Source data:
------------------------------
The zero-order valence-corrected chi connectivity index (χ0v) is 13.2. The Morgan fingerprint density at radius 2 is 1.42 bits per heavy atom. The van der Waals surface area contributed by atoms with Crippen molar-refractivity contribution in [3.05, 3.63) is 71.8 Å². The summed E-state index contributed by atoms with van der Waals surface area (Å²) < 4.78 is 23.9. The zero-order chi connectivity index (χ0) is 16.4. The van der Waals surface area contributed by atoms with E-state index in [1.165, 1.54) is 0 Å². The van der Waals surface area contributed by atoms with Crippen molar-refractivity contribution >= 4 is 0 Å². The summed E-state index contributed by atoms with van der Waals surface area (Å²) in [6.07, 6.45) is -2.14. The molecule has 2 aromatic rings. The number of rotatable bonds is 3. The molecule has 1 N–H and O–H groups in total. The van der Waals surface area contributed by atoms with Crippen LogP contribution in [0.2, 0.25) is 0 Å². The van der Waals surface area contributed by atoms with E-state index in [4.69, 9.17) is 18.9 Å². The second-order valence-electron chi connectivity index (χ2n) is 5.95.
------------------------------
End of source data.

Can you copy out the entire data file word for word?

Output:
The zero-order valence-corrected chi connectivity index (χ0v) is 13.2. The Morgan fingerprint density at radius 2 is 1.42 bits per heavy atom. The van der Waals surface area contributed by atoms with Crippen molar-refractivity contribution in [3.05, 3.63) is 71.8 Å². The summed E-state index contributed by atoms with van der Waals surface area (Å²) < 4.78 is 23.9. The zero-order chi connectivity index (χ0) is 16.4. The van der Waals surface area contributed by atoms with E-state index in [1.165, 1.54) is 0 Å². The van der Waals surface area contributed by atoms with Crippen molar-refractivity contribution >= 4 is 0 Å². The summed E-state index contributed by atoms with van der Waals surface area (Å²) in [6.07, 6.45) is -2.14. The molecule has 2 aromatic rings. The number of rotatable bonds is 3. The molecule has 1 N–H and O–H groups in total. The van der Waals surface area contributed by atoms with Crippen LogP contribution in [0.2, 0.25) is 0 Å². The van der Waals surface area contributed by atoms with E-state index in [4.69, 9.17) is 18.9 Å². The second-order valence-electron chi connectivity index (χ2n) is 5.95.